The Play Without a Hero

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Sermon by Ken Leaver, preached on Christmas Eve, 1972.

In The Brougham Bellman, Mar/Apr. 1973.


A small boy wandered away from home and entered the palace of a great king. There were guards at the gate and servants in the palace, but because he was small and made no fuss, no one hindered him. The palace was open for cleaning, while the king and his entourage had gone to the summer residence in the country.

The boy wandered into the great hall and saw the throne.

“Whoever would be big enough to sit in that chair? he thought, but there was no answer to his question. The king was not there. Next to the throne room was the robing room. The uniforms of the chief of the army, navy and air force were there, for the king held all of these offices. So too were the gorgeous robes of the Garter and Thistle, the black and white of St. John of Jerusalem. Everywhere were the epaulets, the badges and distinctions. “What’s all this for?” wondered the boy, but there was no answer, for the king was not there. The boy wandered through the royal stables, saw the royal cavalry, the royal garages with the state coaches and Rolls Royces. “Whoever could make use of all of these?” thought the boy, “Why all this magnificence, what does it all mean?”

All of this was completely meaningless to the boy without the central figure of the king to provide the explanation. The application of this parable to Christmas is obvious: the meaning ‘has gone out of Christmas and out of the faith which inspired its celebration. But that statement is a cliche of which you are all well aware. What then is new? What aspect is unique in our time? It is the urgency of the situation. We are living in an age which cannot wait. We are in a pageant whose meaning we have lost. We are in a play without a hero. Time is running out, the world is at a flash point, and it is criminal to ignore this. At Christmas we still sing the words “Glory to God in the highest and on earth peace”, but there is no peace. Nowhere, except in the hearts of individuals who are at peace with God. Let me give you a few pointers.

The racial situation in Africa is at a point where there is no solution to the problem, Responsible commentators (historians and political scientists) are saying that there is no solution short of revolution.

Have you been to the Arts Repertory Theatre on a Saturday night and parked your car in Carrington Street? If you have walked past the Duke of Carrington Hotel, then you will wonder whether you are going to be accosted by Aboriginal men, women and children brawling outside the hotel. You remember the Aboriginal “Embassy” across the lawns from Parliament House in Canberra. We were prompted to spend three Sunday evenings discussing the Aboriginal problem, and as a result all we know is that we do know what to do — and we have taken no further action.

These problems cannot wait. We are members of a Union which belongs to the Australian Council of Churches, which is affiliated with the World Council of Churches. We should demand a tireless effort to find solutions to these problems. They cannot wait. Tomorrow you and I will enjoy Christmas dinner with our families and friends. We are asked to give the price of a dinner to the Christmas Bowl appeal. But how much is a dinner worth? We shall have a dozen or so members of the family for whom we have bought gifts. The screwing toy bought for one grandchild cost me so much that I am ashamed to tell you. When you add the costs together, it would come to enough to keep Joshua Danisa and his family for a month. How much in the bowl?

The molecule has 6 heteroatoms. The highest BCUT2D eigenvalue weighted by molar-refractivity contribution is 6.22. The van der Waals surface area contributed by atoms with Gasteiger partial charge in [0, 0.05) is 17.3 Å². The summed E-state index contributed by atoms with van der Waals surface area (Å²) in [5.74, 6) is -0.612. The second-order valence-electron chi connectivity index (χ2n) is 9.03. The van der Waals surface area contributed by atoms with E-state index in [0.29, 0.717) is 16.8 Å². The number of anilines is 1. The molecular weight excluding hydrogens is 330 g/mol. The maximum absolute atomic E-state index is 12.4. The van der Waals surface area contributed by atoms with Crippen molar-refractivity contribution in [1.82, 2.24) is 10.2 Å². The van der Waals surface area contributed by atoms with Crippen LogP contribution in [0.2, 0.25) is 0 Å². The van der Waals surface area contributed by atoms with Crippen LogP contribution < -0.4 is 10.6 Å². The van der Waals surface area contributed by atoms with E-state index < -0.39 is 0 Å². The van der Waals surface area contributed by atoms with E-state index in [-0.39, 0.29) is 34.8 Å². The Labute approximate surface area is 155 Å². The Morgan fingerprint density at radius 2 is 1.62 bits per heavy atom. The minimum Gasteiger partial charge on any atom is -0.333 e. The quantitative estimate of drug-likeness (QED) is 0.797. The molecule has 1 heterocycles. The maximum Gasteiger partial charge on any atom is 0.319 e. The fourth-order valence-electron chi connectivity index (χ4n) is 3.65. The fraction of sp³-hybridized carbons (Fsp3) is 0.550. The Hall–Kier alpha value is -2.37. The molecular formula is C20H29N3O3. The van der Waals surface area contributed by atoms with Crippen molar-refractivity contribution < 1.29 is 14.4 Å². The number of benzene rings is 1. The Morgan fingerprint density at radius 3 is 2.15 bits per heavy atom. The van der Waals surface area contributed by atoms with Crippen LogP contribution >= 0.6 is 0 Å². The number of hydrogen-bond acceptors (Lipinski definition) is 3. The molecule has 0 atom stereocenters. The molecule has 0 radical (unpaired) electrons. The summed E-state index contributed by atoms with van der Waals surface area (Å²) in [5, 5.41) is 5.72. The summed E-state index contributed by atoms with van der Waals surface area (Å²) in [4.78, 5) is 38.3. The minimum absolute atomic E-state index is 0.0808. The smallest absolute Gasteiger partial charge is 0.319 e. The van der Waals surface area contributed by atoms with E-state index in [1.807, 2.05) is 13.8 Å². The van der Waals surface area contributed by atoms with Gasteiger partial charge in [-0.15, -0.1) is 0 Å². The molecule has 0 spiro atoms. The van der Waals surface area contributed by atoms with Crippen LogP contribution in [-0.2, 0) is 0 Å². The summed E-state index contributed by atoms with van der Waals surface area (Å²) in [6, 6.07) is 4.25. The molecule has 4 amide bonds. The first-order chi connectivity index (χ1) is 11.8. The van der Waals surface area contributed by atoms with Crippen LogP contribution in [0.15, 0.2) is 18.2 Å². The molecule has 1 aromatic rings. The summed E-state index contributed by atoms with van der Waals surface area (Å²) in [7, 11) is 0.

And how much is it worth to eat in the affluent comfort to which we are accustomed, with beloved family and friends, in complete security? At peace with God and man? How much is that worth to somebody with not enough to eat or who, has known nothing but war? On the door of the basement, of this church is a notice which reads: “THIS BASEMENT IS CLOSED UNTIL FURTHER NOTICE”, It is closed to the very group of boys whose homes don’t provide the affluent comfort and security that we take for granted. It is closed because not a single person in this church is willing to take on the responsibility to supervise some recreation for these boys. We can only pray that they won’t come to any serious harm over Christmas. We remember that the Son of Man had nowhere to lay his head; his family are those who do the will of his father.

The College cook introduced us to a new idea. You cook the turkey in a plastic bag. Just put it in the bag and roast, but what happens to the bag? You can’t burn it, it won’t rot if you bury it, it is virtually indestructible. We are living on top of a rubbish dump which accumulates year by year. You know it and so do I, but we shall still use the bag. Now stop and consider, What is it we celebrate; Who is it we worship? Whose is the responsibility to put the Christ back in Christmas?

Christ climbed down
from his bare tree this year
and softly stole away into
some anonymous Mary’s womb again
where in darkest night
of everybody’s anonymous soul
he awaits again
an unimaginable and impossibly
immaculate reconception
the very craziest of second comings.

From a sermon by Principal K B Leaver, published by request.


O God, who made me to trudge along the road always, to carry heavy loads always, and to be beaten always, give me great courage and gentleness. One day, let somebody under stand me —— that I may no longer want to weep because I can never say what I mean and they make fun of me. Let me find a juicy thistle -- and make them give me time to pick it. And, Lord, let me find again, one day, my little brother of the Christmas crib.